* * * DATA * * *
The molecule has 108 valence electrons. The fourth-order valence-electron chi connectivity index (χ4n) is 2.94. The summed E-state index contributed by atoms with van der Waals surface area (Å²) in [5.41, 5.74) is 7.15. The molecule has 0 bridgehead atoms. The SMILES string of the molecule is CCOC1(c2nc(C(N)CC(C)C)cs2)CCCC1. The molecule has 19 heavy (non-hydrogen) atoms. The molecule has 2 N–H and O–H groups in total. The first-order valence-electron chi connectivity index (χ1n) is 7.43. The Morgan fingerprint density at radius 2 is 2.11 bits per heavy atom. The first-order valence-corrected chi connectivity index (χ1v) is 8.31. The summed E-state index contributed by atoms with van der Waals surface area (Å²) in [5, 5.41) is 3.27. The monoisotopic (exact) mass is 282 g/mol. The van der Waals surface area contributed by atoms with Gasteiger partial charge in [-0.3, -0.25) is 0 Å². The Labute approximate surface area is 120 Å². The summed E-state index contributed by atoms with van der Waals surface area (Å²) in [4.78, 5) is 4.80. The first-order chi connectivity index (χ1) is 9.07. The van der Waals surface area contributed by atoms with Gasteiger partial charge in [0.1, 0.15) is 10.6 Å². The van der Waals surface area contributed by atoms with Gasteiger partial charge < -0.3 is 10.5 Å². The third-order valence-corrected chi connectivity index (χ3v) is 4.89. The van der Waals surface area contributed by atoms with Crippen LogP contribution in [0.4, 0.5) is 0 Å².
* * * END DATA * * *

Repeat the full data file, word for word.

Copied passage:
The molecule has 108 valence electrons. The fourth-order valence-electron chi connectivity index (χ4n) is 2.94. The summed E-state index contributed by atoms with van der Waals surface area (Å²) in [5.41, 5.74) is 7.15. The molecule has 0 bridgehead atoms. The SMILES string of the molecule is CCOC1(c2nc(C(N)CC(C)C)cs2)CCCC1. The molecule has 19 heavy (non-hydrogen) atoms. The molecule has 2 N–H and O–H groups in total. The first-order valence-electron chi connectivity index (χ1n) is 7.43. The Morgan fingerprint density at radius 2 is 2.11 bits per heavy atom. The first-order valence-corrected chi connectivity index (χ1v) is 8.31. The summed E-state index contributed by atoms with van der Waals surface area (Å²) in [5, 5.41) is 3.27. The monoisotopic (exact) mass is 282 g/mol. The van der Waals surface area contributed by atoms with Gasteiger partial charge in [-0.3, -0.25) is 0 Å². The Labute approximate surface area is 120 Å². The summed E-state index contributed by atoms with van der Waals surface area (Å²) in [4.78, 5) is 4.80. The first-order chi connectivity index (χ1) is 9.07. The van der Waals surface area contributed by atoms with Gasteiger partial charge in [0.1, 0.15) is 10.6 Å². The van der Waals surface area contributed by atoms with Gasteiger partial charge < -0.3 is 10.5 Å². The third-order valence-corrected chi connectivity index (χ3v) is 4.89. The van der Waals surface area contributed by atoms with Crippen LogP contribution in [0.4, 0.5) is 0 Å².